3 – Frequency dependent directivity. Box loudspeakers radiate omnidirectional at low frequencies and beam at high frequencies. They feed more energy at low frequencies into the room’s reverberant field than at high frequencies.

>>> Why should the off-axis response of the loudspeaker matter? It determines how the room becomes engaged with the stereo illusion.

Whatever happened due to loudspeaker and room research?


12) … due to Loudspeakers and Room research?

Much research has gone into understanding the effect of room reflections upon the perceived location of a phantom source and upon the spatial representation that is generated by a pair of loudspeakers.
The Eureka Project and the Archimedes project were industry and academia sponsored research projects.
The Audio Engineering Society has published many research papers and organized Conventions and Conferences to exchange and spread new knowledge.

Books have been published. I mention just two:
Floyd Toole, Sound Reproduction and
Peter Damaske, Acoustics and Hearing

Much has been investigated & understood
It has influenced the shape of loudspeakers
It has improved the integration of different size drivers

Having read much of the published material I come away with the conclusions

Psycho-acoustics research deals with difficult to study multi-parameter problems
The signal processor between the ears has evolved for survival and is not easily fooled
The signal processor between the ears is adaptive, learns & has memory
Hearing in reflective and reverberant spaces is not fully understood

My own investigations of loudspeakers and how they interact with my listening room have led me from acoustically small box designs to acoustically small open-baffle designs in an effort to improve the stereo illusion.

I was fortunate in not having to design commercial and marketing driven products. I only had to please myself … and my wife, who has additional criteria for accepting new speakers into our living room.

>> In the course of my loudspeaker developments I have raised 3 fundamental questions, for which I have not seen a scientific answer, but for which I have lots of empirical evidence.

What are these fundamental questions that are so important to creating a believable stereo illusion?


13) Fundamental Questions:

1 - Can loudspeakers and listening room disappear from auditory perception?
2 - Is there an optimum radiation pattern?
3 - Is there an optimum loudspeaker + listener + room setup?

My answer to all 3 questions is YES!
Provided that we have an appropriate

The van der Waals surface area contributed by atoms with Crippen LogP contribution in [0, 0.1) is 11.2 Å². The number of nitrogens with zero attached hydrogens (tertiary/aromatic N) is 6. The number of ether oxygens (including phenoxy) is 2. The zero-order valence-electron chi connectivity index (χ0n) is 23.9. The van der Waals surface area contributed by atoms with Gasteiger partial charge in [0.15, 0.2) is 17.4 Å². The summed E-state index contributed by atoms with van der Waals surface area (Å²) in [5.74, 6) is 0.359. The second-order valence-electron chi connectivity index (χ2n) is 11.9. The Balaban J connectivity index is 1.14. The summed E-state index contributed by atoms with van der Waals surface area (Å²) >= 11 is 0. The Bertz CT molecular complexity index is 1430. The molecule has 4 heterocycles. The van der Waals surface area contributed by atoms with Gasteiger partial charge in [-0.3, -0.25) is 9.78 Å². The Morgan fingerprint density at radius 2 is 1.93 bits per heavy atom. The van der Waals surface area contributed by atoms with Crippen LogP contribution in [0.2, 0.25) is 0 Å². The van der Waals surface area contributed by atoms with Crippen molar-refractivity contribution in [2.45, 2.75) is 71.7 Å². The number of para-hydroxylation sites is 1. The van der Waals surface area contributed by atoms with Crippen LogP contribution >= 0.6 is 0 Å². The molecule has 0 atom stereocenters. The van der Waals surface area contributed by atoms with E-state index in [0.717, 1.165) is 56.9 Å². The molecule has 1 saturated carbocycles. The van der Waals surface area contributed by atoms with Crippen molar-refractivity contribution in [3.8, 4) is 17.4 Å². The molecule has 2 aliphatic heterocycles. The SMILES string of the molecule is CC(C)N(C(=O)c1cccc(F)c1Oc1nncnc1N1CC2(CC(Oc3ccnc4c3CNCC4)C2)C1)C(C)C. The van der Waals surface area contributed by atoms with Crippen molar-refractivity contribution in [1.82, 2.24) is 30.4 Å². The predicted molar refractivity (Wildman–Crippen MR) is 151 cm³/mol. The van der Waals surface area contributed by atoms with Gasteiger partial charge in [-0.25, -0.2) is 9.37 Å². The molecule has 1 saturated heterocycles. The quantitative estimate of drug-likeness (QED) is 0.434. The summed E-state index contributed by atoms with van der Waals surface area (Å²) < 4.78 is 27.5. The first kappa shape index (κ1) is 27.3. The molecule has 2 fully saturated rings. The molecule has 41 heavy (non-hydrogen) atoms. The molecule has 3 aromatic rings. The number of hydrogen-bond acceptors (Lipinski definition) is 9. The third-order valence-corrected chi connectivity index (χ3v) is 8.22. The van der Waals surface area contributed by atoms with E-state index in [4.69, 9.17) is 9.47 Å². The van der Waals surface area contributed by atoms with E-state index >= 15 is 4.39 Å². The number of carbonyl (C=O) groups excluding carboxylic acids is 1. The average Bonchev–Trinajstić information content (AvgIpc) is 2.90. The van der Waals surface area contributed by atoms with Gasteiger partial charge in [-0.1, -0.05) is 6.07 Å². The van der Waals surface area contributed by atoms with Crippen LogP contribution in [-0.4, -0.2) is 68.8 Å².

* Radiation pattern
* Speaker positioning and
* Room acoustics

1) Loudspeaker and room can disappear from perception, leaving only a phantom auditory scene in front of the listener, provided that the loudspeakers have essentially frequency independent directivity and provided that they are set up in the room with some distance from large reflecting surfaces, That way the reflected and reverberated sounds in the room have the same tonal character as the direct sound but are delayed such that the brain focuses on the direct sound and creates the illusion.

2) Here you see the sketch of an optimum directivity loudspeaker. It is a dipolar radiator from the lowest bass to the top of the frequency range.

Its radiation pattern is essentially a constant figure-of-eight at all frequencies. The typical box loudspeaker is omnidirectional at low frequencies and becomes more and more directional at high frequencies.

The optimum setup is symmetrical with respect to reflecting surfaces with the loudspeakers at some distance from them. The sweet spot is at the apex of the equilateral triangle, So nothing is new here, except that the sweet spot becomes very wide. The sound does not change when listening at greater distance or off-axis. Only the precision of imaging changes.

The listening room itself is optimized by being diffusive behind the loudspeakers and absorbing the sound behind the listener. Rather than a closed box the room should be thought of as a waveguide. The sound from the loudspeaker end of the room travels towards and past the listener and disappears without reflection. While this ideal may not always be achievable it can serve as a guide of where to provide diffusive and absorptive room surfaces.

With this type of room, this type of loudspeaker and listening room setup it is left up to the recorded material to establish the quality of the illusion.

>> So let me look at some of today’s recording monitors to see if they are up to the task



14) Recording monitors today

Here are 3 examples.

First we have a near-field monitor like the Genelec 3-way. It has smoothly controlled and relatively wide horizontal dispersion. The recording engineer sits very close to the speakers so that the ratio of direct to reverberant sound is very high, almost like with headphones, but without the in-head localization and spatial distortion of headphones. Since these are relatively small speakers it can be difficult to judge the proper bass balance of a recording. The speakers have built-in power amplifiers and active equalization and crossover.

The MEG studio monitor is a 3-way. It is a cardioid up to about 200 Hz from where the forward directivity of the large woofer driver takes over. Thus the speaker’s directivity increases less between low and high frequencies. In an acoustically dead mixing room with RT60 of 250 ms they are effective tools for music production and popular with Tonmeisters in Germany.

The JBL M2 exemplifies the work of Floyd Toole about loudspeakers and rooms. It has wide and controlled dispersion, low non-linear distortion and high dynamics. But it is also ported like the Genelec.

These monitors are designed for work in rooms with dead acoustics, not what we typically have in the home. These monitors are analytical tools for making recording decisions and not used for music enjoyment at home with its wide range of room acoustics.

It is certainly possible for experienced recording engineers to make excellent recordings using these types of monitors.

>> How such recordings are rendered in the home depends upon the loudspeaker and the listening room, which is typically not especially designed for audio reproduction.